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Stop the (Networking) World — I Want to Get Off

CarouselFor the networking industry, things continue to get interesting, and for many, stopping this unrelenting change — or giving up — may be an attractive (if unrealistic) option. Between mobility, the Internet of Things/Everything and Shadow IT/CIO vs CMO vs CDO, change is running rampant and it seems like networking is juking and jiving to avoid being roadkill on the information highway.

According to a recent report from Gartner, the number of mobile app store downloads will almost double this year to 102 billion, up from 2012’s 64 billion. Free apps will account for 91% of total downloads, but that by 2017, in-app purchases (IAPs) will account for 48% of app store revenue.

“We expect strong growth in downloads through 2014, but growth is forecast to slow down a bit in later years,” said Sandy Shen, research director at Gartner. “The average downloads per device should be high in early years as users get new devices and discover the apps they like. Over time they accumulate a portfolio of apps they like and stick to, so there will be moderate numbers of downloads in the later years.”

It’s no surprise to IDC that mobile app downloads are skyrocketing: smartphone shipments are expected to surpass 1 billion units for the first time in a single year. Vendors are now forecast to ship more than 1.8 billion mobile phones this year, growing to over 2.3 billion mobile phones in 2017.

“Two years ago, the worldwide smartphone market flirted with shipping half a billion units for the first time — to double that in just two years highlights the ubiquity that smartphones have achieved,” said Ramon Llamas, Research Manager with IDC’s Mobile Phone team. “The smartphone has gone from being a cutting-edge communications tool to becoming an essential component in the everyday lives of billions of consumers.”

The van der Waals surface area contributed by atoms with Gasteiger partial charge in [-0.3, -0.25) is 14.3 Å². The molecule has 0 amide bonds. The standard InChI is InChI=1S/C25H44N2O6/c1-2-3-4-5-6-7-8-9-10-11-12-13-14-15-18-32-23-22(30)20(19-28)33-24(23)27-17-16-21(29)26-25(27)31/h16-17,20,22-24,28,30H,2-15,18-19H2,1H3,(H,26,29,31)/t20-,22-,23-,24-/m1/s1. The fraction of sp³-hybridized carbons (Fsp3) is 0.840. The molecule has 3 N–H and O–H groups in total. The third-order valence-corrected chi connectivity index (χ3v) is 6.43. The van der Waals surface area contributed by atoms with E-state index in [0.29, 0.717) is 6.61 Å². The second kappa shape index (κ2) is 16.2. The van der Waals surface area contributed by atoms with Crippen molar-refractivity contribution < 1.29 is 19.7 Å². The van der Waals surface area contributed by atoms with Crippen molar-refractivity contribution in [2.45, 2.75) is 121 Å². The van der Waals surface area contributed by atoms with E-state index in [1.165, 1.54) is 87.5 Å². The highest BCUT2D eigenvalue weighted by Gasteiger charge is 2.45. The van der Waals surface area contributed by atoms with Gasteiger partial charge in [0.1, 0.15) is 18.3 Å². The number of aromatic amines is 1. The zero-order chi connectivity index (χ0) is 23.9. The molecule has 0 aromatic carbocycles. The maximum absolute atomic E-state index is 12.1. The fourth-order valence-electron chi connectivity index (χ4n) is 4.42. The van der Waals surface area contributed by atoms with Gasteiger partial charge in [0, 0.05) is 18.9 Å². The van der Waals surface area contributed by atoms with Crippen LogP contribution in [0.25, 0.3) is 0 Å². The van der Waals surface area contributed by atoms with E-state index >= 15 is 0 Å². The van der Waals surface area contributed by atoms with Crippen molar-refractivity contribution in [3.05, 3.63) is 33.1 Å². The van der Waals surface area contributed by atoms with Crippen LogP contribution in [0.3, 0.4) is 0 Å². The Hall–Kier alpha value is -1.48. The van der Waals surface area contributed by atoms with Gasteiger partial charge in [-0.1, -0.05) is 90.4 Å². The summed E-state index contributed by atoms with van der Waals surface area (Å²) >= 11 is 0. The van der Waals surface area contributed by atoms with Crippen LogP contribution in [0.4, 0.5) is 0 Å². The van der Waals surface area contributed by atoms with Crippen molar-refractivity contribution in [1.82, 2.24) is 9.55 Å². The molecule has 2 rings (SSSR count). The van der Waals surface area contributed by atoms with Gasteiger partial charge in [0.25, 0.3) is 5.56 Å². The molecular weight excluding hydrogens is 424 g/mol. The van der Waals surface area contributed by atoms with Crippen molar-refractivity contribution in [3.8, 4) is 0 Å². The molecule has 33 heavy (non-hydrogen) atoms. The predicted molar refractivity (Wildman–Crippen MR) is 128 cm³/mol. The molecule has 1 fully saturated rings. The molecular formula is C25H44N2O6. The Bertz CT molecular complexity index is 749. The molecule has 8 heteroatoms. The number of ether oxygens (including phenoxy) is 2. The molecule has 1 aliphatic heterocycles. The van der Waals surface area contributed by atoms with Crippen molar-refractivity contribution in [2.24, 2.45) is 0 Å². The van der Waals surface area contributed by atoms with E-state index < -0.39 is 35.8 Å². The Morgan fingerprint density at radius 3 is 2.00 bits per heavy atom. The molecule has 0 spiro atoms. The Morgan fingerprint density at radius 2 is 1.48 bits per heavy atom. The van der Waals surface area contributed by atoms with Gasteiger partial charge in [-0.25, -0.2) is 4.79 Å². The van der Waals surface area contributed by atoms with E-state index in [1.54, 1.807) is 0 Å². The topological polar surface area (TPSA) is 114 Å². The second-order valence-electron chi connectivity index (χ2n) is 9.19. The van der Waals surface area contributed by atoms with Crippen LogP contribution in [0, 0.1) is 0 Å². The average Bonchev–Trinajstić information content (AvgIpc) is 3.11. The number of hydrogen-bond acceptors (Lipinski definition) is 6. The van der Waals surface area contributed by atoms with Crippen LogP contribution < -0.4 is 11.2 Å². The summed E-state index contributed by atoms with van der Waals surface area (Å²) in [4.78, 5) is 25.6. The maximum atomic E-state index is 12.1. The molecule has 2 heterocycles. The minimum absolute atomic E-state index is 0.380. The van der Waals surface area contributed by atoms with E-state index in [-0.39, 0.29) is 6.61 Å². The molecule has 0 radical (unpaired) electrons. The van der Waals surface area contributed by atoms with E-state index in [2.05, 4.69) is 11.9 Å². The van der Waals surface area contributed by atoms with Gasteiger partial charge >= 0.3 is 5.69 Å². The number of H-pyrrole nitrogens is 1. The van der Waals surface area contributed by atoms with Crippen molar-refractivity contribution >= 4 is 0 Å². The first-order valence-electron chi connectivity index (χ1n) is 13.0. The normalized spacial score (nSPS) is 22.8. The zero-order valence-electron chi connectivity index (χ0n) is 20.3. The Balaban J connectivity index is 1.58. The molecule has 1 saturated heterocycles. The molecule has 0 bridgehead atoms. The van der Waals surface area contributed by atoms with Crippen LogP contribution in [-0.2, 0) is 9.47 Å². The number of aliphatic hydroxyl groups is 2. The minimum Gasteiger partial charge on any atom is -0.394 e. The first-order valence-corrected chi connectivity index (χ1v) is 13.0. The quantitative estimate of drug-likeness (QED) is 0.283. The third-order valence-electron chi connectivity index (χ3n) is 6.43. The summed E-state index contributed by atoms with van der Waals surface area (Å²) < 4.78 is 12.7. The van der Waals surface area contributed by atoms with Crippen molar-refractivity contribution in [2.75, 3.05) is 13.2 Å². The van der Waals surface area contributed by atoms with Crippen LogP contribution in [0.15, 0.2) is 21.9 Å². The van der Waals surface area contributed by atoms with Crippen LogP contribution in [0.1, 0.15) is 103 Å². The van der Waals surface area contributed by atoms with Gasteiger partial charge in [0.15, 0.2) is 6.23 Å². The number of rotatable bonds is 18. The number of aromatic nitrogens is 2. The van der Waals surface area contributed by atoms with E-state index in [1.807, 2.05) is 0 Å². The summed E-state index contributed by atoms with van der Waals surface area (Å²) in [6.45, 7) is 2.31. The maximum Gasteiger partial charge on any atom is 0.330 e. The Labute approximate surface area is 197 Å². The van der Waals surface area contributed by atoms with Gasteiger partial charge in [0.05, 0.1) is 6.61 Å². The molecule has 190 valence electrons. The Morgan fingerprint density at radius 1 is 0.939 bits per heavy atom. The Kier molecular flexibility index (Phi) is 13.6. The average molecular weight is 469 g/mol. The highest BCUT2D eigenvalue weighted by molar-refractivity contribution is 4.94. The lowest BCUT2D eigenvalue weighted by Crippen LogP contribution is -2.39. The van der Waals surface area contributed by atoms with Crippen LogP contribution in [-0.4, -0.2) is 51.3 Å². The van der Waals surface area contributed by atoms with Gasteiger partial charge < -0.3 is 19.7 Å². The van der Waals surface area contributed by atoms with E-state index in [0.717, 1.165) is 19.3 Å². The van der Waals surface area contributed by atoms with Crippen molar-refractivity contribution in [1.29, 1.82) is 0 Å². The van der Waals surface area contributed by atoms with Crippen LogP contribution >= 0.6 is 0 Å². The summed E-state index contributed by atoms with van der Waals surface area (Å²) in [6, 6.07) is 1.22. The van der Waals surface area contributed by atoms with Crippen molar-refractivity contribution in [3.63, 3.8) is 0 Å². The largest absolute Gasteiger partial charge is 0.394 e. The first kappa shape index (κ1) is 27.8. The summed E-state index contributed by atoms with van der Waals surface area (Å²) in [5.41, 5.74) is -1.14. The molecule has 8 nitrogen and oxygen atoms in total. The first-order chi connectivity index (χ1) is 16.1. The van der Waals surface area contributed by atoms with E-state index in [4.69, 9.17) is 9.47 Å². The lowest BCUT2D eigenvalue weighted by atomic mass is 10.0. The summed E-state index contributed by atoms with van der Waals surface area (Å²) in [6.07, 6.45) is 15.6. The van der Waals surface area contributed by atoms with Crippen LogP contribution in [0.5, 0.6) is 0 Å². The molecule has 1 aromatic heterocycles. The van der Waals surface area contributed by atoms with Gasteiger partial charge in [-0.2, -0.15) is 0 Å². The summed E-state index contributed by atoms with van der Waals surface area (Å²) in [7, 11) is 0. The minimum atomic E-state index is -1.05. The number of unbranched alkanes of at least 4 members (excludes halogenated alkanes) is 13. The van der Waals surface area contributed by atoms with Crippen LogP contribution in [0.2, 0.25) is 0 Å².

Personal connectivity is growing, but there is similar growth happening with connected things. IDC reports that the Internet of Things (IoT) technology and services spending will generate revenues of $8.9 trillion by 2020, almost double the $4.8 trillion of 2012.

“The momentum of the Internet of Things is driven by a number of factors. There is no doubt that business and consumer demand exists and will continue to expand for IoT solutions,” said Vernon Turner, Senior Vice President of IDC’s Enterprise Infrastructure, Consumer, Network, Telecom, and Sustainability Research. “I expect the current IoT use cases are just the tip of the iceberg.”

According to Gartner, in 2009, there were 2.5 billion connected devices with unique IP addresses to the Internet, most of these were devices people carry such as cell phones and PCs. In 2020, there will be up to 30 billion devices connected with unique IP addresses, most of which will be products.

However, while networking struggles to deal with the ongoing avalanche of devices, apps, and data, behind the scenes there is a battle among the corporate suits. There is a paradigm shift taking place, with more than 60% of enterprise technology projects funded by business rather than IT, said IDC. “The link between technology and business results has never been greater and is shifting the buying center away from IT and towards the business,” said Eileen Smith, Program Manager of IDC’s Global Technology and Industry Research Organization.

While IDC reports that IT is partnering more closely with its business colleagues, the cost of screwing up can be lethally high. Digital business incompetence will cause 25% of businesses to lose competitive ranking by 2017, according to Gartner. “The next decade will move beyond the notion of using technology to automate businesses and toward positioning technology as revenue builder, market maker, and customer finder,” said Diane Morello, managing vice president at Gartner.

Maybe poet T.S. Eliot had it right: “This is the way the world ends, Not with a bang but a whimper.”

Image credit: Wikimedia Commons

About the author
Steve Wexler
Steve is a proficient IT journalist, editor, publisher, and marketing communications professional. For the past two-plus decades, he has worked for the world’s leading high-technology publishers. Currently a contributor to Network Computing, Steve has served as editor and reporter for the Canadian affiliates of IDG and CMP, as well as Ziff Davis and UBM in the U.S. His strong knowledge of computers and networking technology complement his understanding of what’s important to the builders, sellers and buyers of IT products and services.